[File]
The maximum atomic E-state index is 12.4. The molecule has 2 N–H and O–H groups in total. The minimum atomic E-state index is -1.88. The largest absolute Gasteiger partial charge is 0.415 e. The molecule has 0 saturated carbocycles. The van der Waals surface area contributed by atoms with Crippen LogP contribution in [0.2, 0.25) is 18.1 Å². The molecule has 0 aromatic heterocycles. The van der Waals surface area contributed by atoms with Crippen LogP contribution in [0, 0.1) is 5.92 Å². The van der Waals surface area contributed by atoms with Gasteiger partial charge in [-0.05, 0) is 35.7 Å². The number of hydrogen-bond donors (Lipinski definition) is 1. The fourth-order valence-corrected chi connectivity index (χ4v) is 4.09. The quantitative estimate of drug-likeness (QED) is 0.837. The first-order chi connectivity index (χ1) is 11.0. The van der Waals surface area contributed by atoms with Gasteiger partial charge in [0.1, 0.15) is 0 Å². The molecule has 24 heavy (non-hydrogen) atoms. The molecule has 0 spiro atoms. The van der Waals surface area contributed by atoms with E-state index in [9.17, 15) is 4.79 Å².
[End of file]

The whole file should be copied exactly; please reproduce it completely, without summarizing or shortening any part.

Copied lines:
The maximum atomic E-state index is 12.4. The molecule has 2 N–H and O–H groups in total. The minimum atomic E-state index is -1.88. The largest absolute Gasteiger partial charge is 0.415 e. The molecule has 0 saturated carbocycles. The van der Waals surface area contributed by atoms with Crippen LogP contribution in [0.2, 0.25) is 18.1 Å². The molecule has 0 aromatic heterocycles. The van der Waals surface area contributed by atoms with Crippen LogP contribution in [0, 0.1) is 5.92 Å². The van der Waals surface area contributed by atoms with Gasteiger partial charge in [-0.05, 0) is 35.7 Å². The number of hydrogen-bond donors (Lipinski definition) is 1. The fourth-order valence-corrected chi connectivity index (χ4v) is 4.09. The quantitative estimate of drug-likeness (QED) is 0.837. The first-order chi connectivity index (χ1) is 11.0. The van der Waals surface area contributed by atoms with Gasteiger partial charge in [0.1, 0.15) is 0 Å². The molecule has 24 heavy (non-hydrogen) atoms. The molecule has 0 spiro atoms. The van der Waals surface area contributed by atoms with E-state index in [9.17, 15) is 4.79 Å².